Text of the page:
Donald Trump's North Charleston warehouse (copy) (copy)

The former home of Titan Atlas Manufacturing and Titan Atlas Global in Stark Industrial Park is now owned by a firm controlled by President Donald Trump. File

Available: a Palmetto State property with presidential pedigree. 

Only it's not quite in the same league as the White House. Or Trump Tower.

This deal is more down-market.

President Donald Trump is looking to unload his only known South Carolina real estate investment, a former Lockheed aircraft-parts plant in an aging North Charleston business park.

Usually not one to back down from a fight, the nation's commander-in-chief is in the market to sell in order to settle a landlord-tenant squabble, court documents show.

Trump's involvement stems from an unusual string of events that led him to invest in a piece of real estate unlike any other in his glossy portfolio of hotels, condominiums and golf courses  — a vacant 1970s-era commercial structure on Pace Street in the aptly named Stark Industrial Park.

The troubles began to bubble up off Azalea Avenue with a leaky roof. The question has been whether a company that Trump controls should pay to resolve a hefty water-damage claim.

His legal adversary in this case is an affiliate of France’s Saint-Gobain. The big multinational building supply company started renting most of the Pace Avenue building in 2013 from Titan Global Manufacturing, which later was renamed Titan Atlas Manufacturing.

Trump (copy)

The president ended up owning a North Charleston industrial building after he bought a delinquent loan that son Donald Trump Jr. (right) had personally guaranteed to repay. File/Washington Post

The developer-turned-president had a close connection to the landlord: Titan's partners included Donald Trump Jr., his oldest son.

The roof started to spring leaks in April 2014, according to court filings. Saint-Gobain said it repeatedly notified representatives of the building owner, including Trump Jr. and the top lawyer for The Trump Organization, where both hold executive vice president positions.

The problems were never fixed, Saint-Gobain said. Instead, it alleged that it was told to extend its lease “or else the roof would never be repaired.”

The situation deteriorated in October 2015, when 1,000-year floods drenched most of South Carolina. As a result, Saint-Gobain said it suffered a “devastating loss” of water-damaged materials — roofing supplies, interestingly — valued at $4.5 million.

It then abandoned the warehouse, and later filed a lawsuit to recoup its losses and legal expenses.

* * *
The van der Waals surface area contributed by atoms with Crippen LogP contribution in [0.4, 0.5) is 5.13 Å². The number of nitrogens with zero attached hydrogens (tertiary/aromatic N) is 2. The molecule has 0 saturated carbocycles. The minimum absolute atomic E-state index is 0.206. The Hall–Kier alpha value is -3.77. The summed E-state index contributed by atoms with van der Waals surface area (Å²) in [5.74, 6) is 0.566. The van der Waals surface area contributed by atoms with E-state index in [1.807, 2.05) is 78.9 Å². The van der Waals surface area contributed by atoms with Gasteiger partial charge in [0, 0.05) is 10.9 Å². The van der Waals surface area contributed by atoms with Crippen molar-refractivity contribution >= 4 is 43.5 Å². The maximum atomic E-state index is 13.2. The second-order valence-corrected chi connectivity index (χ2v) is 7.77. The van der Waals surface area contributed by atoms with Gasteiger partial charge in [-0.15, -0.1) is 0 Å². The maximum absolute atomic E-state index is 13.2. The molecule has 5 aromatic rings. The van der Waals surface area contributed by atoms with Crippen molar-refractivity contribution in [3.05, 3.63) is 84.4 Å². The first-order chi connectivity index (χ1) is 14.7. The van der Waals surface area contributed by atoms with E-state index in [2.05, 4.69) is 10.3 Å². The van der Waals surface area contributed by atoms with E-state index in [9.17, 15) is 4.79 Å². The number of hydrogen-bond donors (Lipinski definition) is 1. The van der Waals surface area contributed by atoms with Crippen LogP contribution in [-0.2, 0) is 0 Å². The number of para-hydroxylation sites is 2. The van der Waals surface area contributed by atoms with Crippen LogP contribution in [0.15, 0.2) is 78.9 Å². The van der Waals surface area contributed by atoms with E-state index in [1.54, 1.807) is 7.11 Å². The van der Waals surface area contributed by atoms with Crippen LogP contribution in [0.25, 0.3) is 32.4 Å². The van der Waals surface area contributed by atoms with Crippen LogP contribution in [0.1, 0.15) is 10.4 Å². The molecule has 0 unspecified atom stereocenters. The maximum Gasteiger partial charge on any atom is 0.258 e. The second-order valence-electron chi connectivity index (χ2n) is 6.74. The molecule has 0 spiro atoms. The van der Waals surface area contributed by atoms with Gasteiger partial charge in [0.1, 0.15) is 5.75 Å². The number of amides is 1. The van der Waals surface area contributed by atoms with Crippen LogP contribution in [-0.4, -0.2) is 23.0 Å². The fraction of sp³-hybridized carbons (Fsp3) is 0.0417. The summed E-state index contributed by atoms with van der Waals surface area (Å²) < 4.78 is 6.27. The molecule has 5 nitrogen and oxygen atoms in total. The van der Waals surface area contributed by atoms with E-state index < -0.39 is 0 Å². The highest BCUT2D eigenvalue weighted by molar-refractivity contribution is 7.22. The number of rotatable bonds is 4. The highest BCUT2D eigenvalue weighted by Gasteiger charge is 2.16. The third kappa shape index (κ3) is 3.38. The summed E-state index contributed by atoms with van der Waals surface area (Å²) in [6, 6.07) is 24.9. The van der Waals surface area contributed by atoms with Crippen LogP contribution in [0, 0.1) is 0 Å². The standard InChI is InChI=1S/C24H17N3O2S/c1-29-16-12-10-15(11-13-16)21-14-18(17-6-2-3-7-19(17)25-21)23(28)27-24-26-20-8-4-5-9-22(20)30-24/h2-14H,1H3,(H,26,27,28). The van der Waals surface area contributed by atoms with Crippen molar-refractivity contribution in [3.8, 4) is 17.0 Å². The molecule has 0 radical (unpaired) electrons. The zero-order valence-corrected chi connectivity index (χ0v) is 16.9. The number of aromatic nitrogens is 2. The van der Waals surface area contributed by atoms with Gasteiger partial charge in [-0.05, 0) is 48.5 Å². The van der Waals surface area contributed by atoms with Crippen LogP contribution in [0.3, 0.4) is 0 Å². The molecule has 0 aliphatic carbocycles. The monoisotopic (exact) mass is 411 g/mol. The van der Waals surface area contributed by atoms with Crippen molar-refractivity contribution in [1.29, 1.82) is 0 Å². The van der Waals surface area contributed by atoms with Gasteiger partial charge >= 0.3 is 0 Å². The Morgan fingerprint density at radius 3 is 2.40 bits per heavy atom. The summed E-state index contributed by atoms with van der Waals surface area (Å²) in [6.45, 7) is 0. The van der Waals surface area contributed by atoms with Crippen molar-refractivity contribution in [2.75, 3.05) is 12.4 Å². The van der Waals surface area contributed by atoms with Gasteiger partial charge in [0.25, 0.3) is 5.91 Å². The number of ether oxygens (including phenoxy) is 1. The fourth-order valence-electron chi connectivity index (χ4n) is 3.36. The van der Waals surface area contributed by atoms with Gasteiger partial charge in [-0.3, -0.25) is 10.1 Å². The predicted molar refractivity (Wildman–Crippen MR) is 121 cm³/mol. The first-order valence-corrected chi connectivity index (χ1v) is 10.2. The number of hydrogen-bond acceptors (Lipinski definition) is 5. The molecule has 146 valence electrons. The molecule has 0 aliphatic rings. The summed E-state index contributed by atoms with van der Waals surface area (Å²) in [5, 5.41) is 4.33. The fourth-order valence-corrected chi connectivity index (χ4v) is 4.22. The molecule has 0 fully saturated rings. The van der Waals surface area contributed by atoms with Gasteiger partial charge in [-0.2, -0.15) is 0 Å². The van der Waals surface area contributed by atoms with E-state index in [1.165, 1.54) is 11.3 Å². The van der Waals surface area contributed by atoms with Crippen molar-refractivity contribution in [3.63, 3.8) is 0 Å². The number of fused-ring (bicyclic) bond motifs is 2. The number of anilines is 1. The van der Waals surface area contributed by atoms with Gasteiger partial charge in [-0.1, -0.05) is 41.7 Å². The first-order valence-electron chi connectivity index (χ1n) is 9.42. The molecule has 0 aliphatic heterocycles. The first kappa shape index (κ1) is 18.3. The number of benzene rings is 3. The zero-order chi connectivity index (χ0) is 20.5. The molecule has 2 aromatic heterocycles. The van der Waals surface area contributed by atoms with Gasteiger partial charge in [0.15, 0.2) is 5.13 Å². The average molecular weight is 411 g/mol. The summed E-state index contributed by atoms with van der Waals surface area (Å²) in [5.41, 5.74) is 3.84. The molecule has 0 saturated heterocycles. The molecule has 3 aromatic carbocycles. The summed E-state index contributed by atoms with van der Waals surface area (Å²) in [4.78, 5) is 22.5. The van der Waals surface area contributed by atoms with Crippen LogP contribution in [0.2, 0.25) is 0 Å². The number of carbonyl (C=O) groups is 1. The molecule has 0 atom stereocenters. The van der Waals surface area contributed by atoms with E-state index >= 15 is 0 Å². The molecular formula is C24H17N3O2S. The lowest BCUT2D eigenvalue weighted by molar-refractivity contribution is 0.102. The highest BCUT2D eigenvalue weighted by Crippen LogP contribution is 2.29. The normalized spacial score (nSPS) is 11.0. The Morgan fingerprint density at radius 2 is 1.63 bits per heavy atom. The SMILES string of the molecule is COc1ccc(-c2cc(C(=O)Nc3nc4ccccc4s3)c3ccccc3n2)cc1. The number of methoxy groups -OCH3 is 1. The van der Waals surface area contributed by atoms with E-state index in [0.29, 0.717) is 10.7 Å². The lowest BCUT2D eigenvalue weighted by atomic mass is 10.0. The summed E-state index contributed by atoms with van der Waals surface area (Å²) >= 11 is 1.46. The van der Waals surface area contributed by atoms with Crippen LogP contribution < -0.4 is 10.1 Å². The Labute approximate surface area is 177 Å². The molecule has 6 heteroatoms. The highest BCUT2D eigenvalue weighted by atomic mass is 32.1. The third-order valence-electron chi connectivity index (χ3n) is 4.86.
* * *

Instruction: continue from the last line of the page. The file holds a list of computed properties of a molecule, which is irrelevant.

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The future president entered the fray through a financial transaction that's been described as a bailout. In late 2014, his D B Pace Acquisition LLC bought a soured mortgage from Deutsche Bank that Trump Jr. and other Titan investors had personally promised to repay. Terms of the loan purchase have not been disclosed.

D B Pace filed a foreclosure lawsuit, and it took title to the North Charleston property in March 2016.   

D B Pace has argued it should be dropped from the lawsuit because it was merely the lender during the 2015 floods. It did not become the legal owner of the property until five months later. By then, Saint-Gobain’s lease had expired.

Also, D B Pace has said it is wholly controlled by the president. It is isn't owned by Trump Jr. or other Trump Organization employees who had been contacted about the roof.

Saint-Gobain disagreed. Its attorneys said D B Pace is “so intertwined” with the previous building owner “that the legal distinction ... is blurred.” They said Trump Organization executives, including Trump Jr., “assumed the role of landlord in communications” after D B Pace bought the delinquent Deutsche Bank mortgage.

In January, days after Trump was sworn in as the nation's 45th president, a Circuit Court judge directed the landlord and former tenant to try to settle their differences through mediation. Deadlines in early June and late October came and went.

Through an attorney, D B Pace is seeking to extend the talks to give it time to line up a buyer for the 158,400-square-foot building on more than 7 acres at 4280 Pace St. The asking price has not been disclosed in marketing materials

"The sale of this property is critical to the resolution of this case as it will provide the necessary liquid assets to be used for settlement purposes," a lawyer for D B Pace wrote in a court filing late last month.

Contact John McDermott at 843-937-5572 or follow him on Twitter at @byjohnmcdermott